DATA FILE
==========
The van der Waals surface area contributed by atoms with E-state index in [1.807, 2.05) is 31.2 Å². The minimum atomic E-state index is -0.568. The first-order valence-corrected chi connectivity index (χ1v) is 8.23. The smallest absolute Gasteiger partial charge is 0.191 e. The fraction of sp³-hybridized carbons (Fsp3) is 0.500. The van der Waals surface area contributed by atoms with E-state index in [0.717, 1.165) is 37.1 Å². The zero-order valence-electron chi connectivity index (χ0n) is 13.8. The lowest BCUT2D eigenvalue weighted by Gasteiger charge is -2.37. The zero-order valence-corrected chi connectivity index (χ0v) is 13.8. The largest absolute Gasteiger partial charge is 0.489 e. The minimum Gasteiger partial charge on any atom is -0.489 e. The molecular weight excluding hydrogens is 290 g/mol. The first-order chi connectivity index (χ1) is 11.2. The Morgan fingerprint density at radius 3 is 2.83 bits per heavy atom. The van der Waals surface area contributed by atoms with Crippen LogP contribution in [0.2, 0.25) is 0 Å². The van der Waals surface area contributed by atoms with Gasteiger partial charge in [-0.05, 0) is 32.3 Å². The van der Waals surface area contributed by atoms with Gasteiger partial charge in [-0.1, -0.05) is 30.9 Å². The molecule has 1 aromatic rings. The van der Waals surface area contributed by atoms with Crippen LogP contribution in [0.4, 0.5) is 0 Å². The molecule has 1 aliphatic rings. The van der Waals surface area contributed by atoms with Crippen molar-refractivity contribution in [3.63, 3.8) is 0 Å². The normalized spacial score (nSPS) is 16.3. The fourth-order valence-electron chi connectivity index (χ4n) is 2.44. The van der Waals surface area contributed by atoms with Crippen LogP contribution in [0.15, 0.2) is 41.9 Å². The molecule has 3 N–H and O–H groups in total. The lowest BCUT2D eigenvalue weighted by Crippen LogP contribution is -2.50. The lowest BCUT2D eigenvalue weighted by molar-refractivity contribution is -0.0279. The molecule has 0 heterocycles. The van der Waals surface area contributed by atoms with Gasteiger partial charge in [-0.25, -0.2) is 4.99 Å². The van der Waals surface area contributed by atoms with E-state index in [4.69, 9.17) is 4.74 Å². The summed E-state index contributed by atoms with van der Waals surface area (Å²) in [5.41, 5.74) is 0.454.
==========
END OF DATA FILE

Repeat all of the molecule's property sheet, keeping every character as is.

The van der Waals surface area contributed by atoms with E-state index in [1.807, 2.05) is 31.2 Å². The minimum atomic E-state index is -0.568. The first-order valence-corrected chi connectivity index (χ1v) is 8.23. The smallest absolute Gasteiger partial charge is 0.191 e. The fraction of sp³-hybridized carbons (Fsp3) is 0.500. The van der Waals surface area contributed by atoms with E-state index in [0.717, 1.165) is 37.1 Å². The zero-order valence-electron chi connectivity index (χ0n) is 13.8. The lowest BCUT2D eigenvalue weighted by Gasteiger charge is -2.37. The zero-order valence-corrected chi connectivity index (χ0v) is 13.8. The largest absolute Gasteiger partial charge is 0.489 e. The minimum Gasteiger partial charge on any atom is -0.489 e. The molecular weight excluding hydrogens is 290 g/mol. The first-order chi connectivity index (χ1) is 11.2. The Morgan fingerprint density at radius 3 is 2.83 bits per heavy atom. The van der Waals surface area contributed by atoms with Crippen LogP contribution in [0.2, 0.25) is 0 Å². The van der Waals surface area contributed by atoms with Gasteiger partial charge in [-0.05, 0) is 32.3 Å². The van der Waals surface area contributed by atoms with Gasteiger partial charge in [-0.1, -0.05) is 30.9 Å². The molecule has 1 aromatic rings. The van der Waals surface area contributed by atoms with Crippen LogP contribution in [0.4, 0.5) is 0 Å². The molecule has 1 aliphatic rings. The van der Waals surface area contributed by atoms with Crippen molar-refractivity contribution in [3.63, 3.8) is 0 Å². The normalized spacial score (nSPS) is 16.3. The fourth-order valence-electron chi connectivity index (χ4n) is 2.44. The van der Waals surface area contributed by atoms with Crippen LogP contribution in [0.15, 0.2) is 41.9 Å². The molecule has 3 N–H and O–H groups in total. The lowest BCUT2D eigenvalue weighted by Crippen LogP contribution is -2.50. The lowest BCUT2D eigenvalue weighted by molar-refractivity contribution is -0.0279. The molecule has 0 heterocycles. The van der Waals surface area contributed by atoms with Gasteiger partial charge in [-0.25, -0.2) is 4.99 Å². The van der Waals surface area contributed by atoms with E-state index in [4.69, 9.17) is 4.74 Å². The summed E-state index contributed by atoms with van der Waals surface area (Å²) in [5.41, 5.74) is 0.454.